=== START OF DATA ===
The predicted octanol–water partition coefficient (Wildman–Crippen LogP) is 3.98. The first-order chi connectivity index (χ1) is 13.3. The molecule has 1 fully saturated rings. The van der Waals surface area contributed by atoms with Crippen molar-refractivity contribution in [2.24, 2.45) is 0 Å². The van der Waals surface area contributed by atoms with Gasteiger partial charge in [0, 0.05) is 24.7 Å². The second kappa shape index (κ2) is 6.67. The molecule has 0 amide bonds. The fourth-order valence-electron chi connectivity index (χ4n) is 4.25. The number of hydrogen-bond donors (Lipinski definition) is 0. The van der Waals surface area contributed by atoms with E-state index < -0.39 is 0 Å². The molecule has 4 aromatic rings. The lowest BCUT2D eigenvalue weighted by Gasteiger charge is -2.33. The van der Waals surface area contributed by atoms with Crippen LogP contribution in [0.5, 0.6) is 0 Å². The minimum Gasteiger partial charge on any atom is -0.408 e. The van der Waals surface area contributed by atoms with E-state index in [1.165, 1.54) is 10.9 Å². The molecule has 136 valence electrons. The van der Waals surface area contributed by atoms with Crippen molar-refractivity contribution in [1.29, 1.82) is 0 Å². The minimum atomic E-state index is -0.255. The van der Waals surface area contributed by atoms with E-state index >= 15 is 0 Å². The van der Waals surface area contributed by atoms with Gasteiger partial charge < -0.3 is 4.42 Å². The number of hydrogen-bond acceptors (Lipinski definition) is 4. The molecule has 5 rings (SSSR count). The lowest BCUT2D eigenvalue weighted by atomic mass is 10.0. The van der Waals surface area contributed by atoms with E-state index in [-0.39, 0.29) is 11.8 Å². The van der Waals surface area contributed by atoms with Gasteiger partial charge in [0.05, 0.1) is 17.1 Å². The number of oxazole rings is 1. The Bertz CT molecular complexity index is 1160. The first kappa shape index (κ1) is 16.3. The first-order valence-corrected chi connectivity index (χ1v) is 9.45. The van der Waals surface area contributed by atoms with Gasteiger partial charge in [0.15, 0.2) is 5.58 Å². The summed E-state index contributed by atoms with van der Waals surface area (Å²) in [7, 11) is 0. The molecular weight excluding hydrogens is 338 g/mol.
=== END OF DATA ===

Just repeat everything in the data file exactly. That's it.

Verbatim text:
The predicted octanol–water partition coefficient (Wildman–Crippen LogP) is 3.98. The first-order chi connectivity index (χ1) is 13.3. The molecule has 1 fully saturated rings. The van der Waals surface area contributed by atoms with Crippen molar-refractivity contribution in [2.24, 2.45) is 0 Å². The van der Waals surface area contributed by atoms with Gasteiger partial charge in [0, 0.05) is 24.7 Å². The second kappa shape index (κ2) is 6.67. The molecule has 0 amide bonds. The fourth-order valence-electron chi connectivity index (χ4n) is 4.25. The number of hydrogen-bond donors (Lipinski definition) is 0. The van der Waals surface area contributed by atoms with E-state index < -0.39 is 0 Å². The molecule has 4 aromatic rings. The lowest BCUT2D eigenvalue weighted by Gasteiger charge is -2.33. The van der Waals surface area contributed by atoms with Crippen LogP contribution in [0.5, 0.6) is 0 Å². The minimum Gasteiger partial charge on any atom is -0.408 e. The van der Waals surface area contributed by atoms with E-state index in [1.165, 1.54) is 10.9 Å². The molecule has 136 valence electrons. The van der Waals surface area contributed by atoms with Crippen molar-refractivity contribution in [1.29, 1.82) is 0 Å². The minimum atomic E-state index is -0.255. The van der Waals surface area contributed by atoms with E-state index >= 15 is 0 Å². The van der Waals surface area contributed by atoms with Gasteiger partial charge < -0.3 is 4.42 Å². The number of hydrogen-bond acceptors (Lipinski definition) is 4. The molecule has 5 rings (SSSR count). The lowest BCUT2D eigenvalue weighted by atomic mass is 10.0. The van der Waals surface area contributed by atoms with E-state index in [-0.39, 0.29) is 11.8 Å². The van der Waals surface area contributed by atoms with Gasteiger partial charge in [0.05, 0.1) is 17.1 Å². The number of oxazole rings is 1. The Bertz CT molecular complexity index is 1160. The first kappa shape index (κ1) is 16.3. The first-order valence-corrected chi connectivity index (χ1v) is 9.45. The van der Waals surface area contributed by atoms with Gasteiger partial charge in [0.15, 0.2) is 5.58 Å². The summed E-state index contributed by atoms with van der Waals surface area (Å²) in [7, 11) is 0. The molecular weight excluding hydrogens is 338 g/mol.